Yearning for ‘bakery paan’ (bread), and not for the sliced mass-produced kind, for breakfast this sunny Thursday morning, I walked down to the nearby ‘tea kade’ to purchase two loaves. At the ‘kade’, a young chap was engaged in a lively conversation with the shopkeeper on recent forest fires. “You know, forests fires are not [...]

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Dousing forest fires


Yearning for ‘bakery paan’ (bread), and not for the sliced mass-produced kind, for breakfast this sunny Thursday morning, I walked down to the nearby ‘tea kade’ to purchase two loaves.

At the ‘kade’, a young chap was engaged in a lively conversation with the shopkeeper on recent forest fires. “You know, forests fires are not good for the environment and climate change,” he was heard saying. Walking back with the bread, I was intrigued by those remarks and how the environment was impacting on the younger generation.

As I walked past the margosa tree, I could hear Serapina, the youngest in the trio of friends, telling Kussi Amma Sera and Mabel Rasthiyadu, about the fires that had affected the Ella forests in the central hills.

“These fires are not good, as they affect the environment and have an impact on weather patterns,” she said, speaking in Sinhala. “How has it happened?” asked Mabel Rasthiyadu.

“I read in the newspapers that they were set off by people seeking to clear areas for farming. These are man-made fires,” said Kussi Amma Sera.
According to reports, the fires had been burning for three days in this region with forest officers seeking help from the security forces to douse the fires.

As I sat down to have my breakfast of ‘bakery paan’, pol sambol and dhal curry accompanied by my morning cup of tea, the phone rang. It was ‘Dosai’ Danny, my verti-wearing buddy from Trincomalee.

“I say, did you hear about the Amazon fires. It’s in the news,” he said with a drawl. I replied that I had heard about them and was surprised that they had caught ‘Dosai’ Danny’s interest.

Apparently a record number of fires in recent weeks ravaging the Amazon has drawn international attention because of the rainforest’s importance to the global environment with Brazilian authorities dispatching the military to assist in firefighting.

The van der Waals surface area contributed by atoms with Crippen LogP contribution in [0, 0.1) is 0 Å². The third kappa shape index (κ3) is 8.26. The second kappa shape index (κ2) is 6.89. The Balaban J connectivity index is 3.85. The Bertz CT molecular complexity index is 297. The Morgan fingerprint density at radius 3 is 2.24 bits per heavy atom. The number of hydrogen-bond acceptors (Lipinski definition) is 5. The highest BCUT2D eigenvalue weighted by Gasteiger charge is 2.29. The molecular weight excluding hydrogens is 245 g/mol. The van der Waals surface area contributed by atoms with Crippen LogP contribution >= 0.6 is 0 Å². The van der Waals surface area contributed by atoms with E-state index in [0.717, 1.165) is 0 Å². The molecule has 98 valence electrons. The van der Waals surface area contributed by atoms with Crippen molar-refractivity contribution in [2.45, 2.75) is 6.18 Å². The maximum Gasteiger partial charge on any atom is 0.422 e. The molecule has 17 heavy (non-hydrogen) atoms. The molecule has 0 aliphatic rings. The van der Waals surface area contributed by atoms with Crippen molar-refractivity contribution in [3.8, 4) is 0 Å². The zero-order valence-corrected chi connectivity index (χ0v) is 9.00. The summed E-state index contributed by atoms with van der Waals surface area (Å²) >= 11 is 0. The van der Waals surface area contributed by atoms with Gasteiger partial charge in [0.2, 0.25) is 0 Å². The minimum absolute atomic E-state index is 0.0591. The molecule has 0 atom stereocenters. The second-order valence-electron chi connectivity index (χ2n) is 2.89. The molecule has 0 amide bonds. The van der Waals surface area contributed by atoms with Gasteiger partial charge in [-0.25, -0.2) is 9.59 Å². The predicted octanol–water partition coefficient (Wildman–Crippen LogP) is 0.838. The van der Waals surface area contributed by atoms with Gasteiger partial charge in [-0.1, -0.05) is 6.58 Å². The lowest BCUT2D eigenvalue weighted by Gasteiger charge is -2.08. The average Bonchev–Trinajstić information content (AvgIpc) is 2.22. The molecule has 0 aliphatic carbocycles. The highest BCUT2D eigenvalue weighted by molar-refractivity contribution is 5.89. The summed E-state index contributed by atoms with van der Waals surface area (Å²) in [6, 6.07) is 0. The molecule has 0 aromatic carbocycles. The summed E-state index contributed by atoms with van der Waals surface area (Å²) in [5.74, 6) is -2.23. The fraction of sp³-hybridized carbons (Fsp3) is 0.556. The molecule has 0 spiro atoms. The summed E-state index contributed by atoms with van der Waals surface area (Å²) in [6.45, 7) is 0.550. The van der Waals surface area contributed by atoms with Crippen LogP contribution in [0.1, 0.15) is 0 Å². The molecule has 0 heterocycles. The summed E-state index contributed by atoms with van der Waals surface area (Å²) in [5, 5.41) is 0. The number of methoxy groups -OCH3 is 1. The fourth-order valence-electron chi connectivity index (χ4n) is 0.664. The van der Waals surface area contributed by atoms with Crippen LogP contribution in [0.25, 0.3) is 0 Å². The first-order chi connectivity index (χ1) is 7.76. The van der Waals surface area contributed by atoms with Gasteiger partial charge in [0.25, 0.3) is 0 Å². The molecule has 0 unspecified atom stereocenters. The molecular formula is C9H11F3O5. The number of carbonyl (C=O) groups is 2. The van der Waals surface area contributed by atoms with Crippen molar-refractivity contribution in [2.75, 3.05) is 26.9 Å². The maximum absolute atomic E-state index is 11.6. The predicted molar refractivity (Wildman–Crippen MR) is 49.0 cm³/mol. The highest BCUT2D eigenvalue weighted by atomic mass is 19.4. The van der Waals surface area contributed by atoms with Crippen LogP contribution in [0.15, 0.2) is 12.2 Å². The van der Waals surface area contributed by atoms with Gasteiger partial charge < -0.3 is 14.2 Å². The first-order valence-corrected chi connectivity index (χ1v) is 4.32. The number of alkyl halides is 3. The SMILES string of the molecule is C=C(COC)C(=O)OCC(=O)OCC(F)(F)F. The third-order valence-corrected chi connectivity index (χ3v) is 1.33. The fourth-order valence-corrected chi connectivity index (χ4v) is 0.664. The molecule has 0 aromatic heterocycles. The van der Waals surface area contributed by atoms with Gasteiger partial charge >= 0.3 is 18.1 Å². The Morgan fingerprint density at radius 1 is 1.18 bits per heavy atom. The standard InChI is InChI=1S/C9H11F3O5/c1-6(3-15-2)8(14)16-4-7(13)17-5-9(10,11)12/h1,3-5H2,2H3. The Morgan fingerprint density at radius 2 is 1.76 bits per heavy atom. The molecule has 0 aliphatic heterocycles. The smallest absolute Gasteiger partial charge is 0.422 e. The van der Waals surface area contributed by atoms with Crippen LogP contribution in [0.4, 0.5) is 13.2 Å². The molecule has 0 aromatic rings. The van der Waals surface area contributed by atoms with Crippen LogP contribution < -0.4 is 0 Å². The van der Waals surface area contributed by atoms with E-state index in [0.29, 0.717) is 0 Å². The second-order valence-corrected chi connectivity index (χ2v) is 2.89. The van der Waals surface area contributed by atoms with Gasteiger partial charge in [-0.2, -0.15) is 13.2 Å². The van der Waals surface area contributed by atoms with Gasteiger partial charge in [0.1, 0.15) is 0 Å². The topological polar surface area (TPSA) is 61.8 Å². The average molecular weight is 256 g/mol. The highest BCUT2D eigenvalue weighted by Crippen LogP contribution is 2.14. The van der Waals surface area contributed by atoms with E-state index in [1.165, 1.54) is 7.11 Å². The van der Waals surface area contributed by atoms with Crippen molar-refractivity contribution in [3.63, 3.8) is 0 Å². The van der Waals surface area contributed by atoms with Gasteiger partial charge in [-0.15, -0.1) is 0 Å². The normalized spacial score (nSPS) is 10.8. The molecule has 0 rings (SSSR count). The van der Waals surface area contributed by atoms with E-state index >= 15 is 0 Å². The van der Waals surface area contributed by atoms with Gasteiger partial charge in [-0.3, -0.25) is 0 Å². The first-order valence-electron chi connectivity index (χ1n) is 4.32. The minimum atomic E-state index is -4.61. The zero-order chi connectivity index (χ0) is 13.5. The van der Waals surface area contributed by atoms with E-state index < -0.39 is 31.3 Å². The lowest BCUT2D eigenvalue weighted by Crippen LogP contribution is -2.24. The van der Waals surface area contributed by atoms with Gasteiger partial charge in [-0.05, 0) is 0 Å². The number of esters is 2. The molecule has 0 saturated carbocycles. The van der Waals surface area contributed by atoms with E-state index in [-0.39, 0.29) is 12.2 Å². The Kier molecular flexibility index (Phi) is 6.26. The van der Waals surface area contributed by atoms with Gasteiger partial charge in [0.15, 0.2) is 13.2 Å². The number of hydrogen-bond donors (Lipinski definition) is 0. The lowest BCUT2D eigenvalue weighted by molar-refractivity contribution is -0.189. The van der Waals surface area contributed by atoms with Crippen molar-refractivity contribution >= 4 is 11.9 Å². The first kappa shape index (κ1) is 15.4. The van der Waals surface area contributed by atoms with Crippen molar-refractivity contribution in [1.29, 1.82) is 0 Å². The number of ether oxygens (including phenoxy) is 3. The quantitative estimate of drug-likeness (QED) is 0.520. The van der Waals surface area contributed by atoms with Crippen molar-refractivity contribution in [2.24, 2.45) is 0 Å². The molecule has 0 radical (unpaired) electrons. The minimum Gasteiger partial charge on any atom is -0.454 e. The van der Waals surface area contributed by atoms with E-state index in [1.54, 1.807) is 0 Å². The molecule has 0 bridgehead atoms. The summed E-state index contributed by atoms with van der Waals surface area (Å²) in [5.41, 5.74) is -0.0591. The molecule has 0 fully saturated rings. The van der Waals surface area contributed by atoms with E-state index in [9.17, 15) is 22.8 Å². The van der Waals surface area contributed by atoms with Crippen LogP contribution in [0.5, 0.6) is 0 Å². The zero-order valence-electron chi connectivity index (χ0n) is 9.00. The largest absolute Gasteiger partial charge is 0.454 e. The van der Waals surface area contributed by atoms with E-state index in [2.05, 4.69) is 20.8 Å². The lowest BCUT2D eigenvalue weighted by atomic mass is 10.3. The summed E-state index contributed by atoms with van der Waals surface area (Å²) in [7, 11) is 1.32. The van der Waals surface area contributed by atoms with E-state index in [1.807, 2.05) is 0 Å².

The Amazon, 60 per cent of which is in Brazil, is the world’s largest tropical rainforest. It is considered a biodiversity hotspot, with many unique species of plants and animals.

According to international media reports, the dense jungle absorbs a huge amount of the world’s carbon dioxide, a greenhouse gas believed to be the biggest factor in climate change, so scientists say that preserving the Amazon is vital to fighting global warming. Forest fires across Brazil have hit the highest level since at least 2013 and are up 84 per cent this year as of mid-August, compared to the same period a year ago, according to Brazil’s space research agency, INPE.

Brazilians in more than a dozen cities have taken to the streets to protest against government inaction on the fires, reports said.

Here in Sri Lanka, social media has been buzzing both on the Ella fires and the Amazon disaster with concern growing that there was little information on the Amazon fires until it emerged on social media two weeks ago. There have been vibrant conversations about the Amazon burning and young people are miffed that the news came out only recently and as to why the media – amidst all the political happenings — hasn’t paid sufficient attention to this disaster.